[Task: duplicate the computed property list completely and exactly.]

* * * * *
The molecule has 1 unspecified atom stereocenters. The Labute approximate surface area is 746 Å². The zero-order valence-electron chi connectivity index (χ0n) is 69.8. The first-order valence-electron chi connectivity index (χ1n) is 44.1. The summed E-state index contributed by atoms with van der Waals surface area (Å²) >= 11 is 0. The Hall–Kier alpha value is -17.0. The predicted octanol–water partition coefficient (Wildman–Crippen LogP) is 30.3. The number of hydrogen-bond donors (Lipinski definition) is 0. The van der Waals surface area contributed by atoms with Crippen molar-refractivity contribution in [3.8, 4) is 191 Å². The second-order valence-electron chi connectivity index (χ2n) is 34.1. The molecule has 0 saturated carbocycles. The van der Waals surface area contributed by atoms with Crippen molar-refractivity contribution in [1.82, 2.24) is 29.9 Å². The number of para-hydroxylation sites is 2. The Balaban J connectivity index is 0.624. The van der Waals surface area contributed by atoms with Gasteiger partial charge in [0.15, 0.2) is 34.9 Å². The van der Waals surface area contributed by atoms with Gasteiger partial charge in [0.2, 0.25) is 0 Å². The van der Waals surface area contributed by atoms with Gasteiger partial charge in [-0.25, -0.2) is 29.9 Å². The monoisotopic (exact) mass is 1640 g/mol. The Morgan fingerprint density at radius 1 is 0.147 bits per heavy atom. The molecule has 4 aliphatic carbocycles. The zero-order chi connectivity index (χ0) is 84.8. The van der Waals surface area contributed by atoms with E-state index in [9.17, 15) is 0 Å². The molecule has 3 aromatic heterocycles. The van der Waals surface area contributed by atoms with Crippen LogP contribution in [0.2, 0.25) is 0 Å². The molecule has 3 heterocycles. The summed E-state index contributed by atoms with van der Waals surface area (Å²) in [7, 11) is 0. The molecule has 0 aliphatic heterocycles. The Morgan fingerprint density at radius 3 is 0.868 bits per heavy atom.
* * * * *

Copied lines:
The molecule has 1 unspecified atom stereocenters. The Labute approximate surface area is 746 Å². The zero-order valence-electron chi connectivity index (χ0n) is 69.8. The first-order valence-electron chi connectivity index (χ1n) is 44.1. The summed E-state index contributed by atoms with van der Waals surface area (Å²) >= 11 is 0. The Hall–Kier alpha value is -17.0. The predicted octanol–water partition coefficient (Wildman–Crippen LogP) is 30.3. The number of hydrogen-bond donors (Lipinski definition) is 0. The van der Waals surface area contributed by atoms with Crippen molar-refractivity contribution in [3.8, 4) is 191 Å². The second-order valence-electron chi connectivity index (χ2n) is 34.1. The molecule has 0 saturated carbocycles. The van der Waals surface area contributed by atoms with Crippen molar-refractivity contribution in [1.82, 2.24) is 29.9 Å². The number of para-hydroxylation sites is 2. The Balaban J connectivity index is 0.624. The van der Waals surface area contributed by atoms with Gasteiger partial charge in [0.15, 0.2) is 34.9 Å². The van der Waals surface area contributed by atoms with Gasteiger partial charge in [0.2, 0.25) is 0 Å². The van der Waals surface area contributed by atoms with Gasteiger partial charge in [-0.25, -0.2) is 29.9 Å². The monoisotopic (exact) mass is 1640 g/mol. The Morgan fingerprint density at radius 1 is 0.147 bits per heavy atom. The molecule has 4 aliphatic carbocycles. The zero-order chi connectivity index (χ0) is 84.8. The van der Waals surface area contributed by atoms with E-state index in [9.17, 15) is 0 Å². The molecule has 3 aromatic heterocycles. The van der Waals surface area contributed by atoms with Crippen LogP contribution in [0.2, 0.25) is 0 Å². The molecule has 3 heterocycles. The summed E-state index contributed by atoms with van der Waals surface area (Å²) in [7, 11) is 0. The molecule has 0 aliphatic heterocycles. The Morgan fingerprint density at radius 3 is 0.868 bits per heavy atom.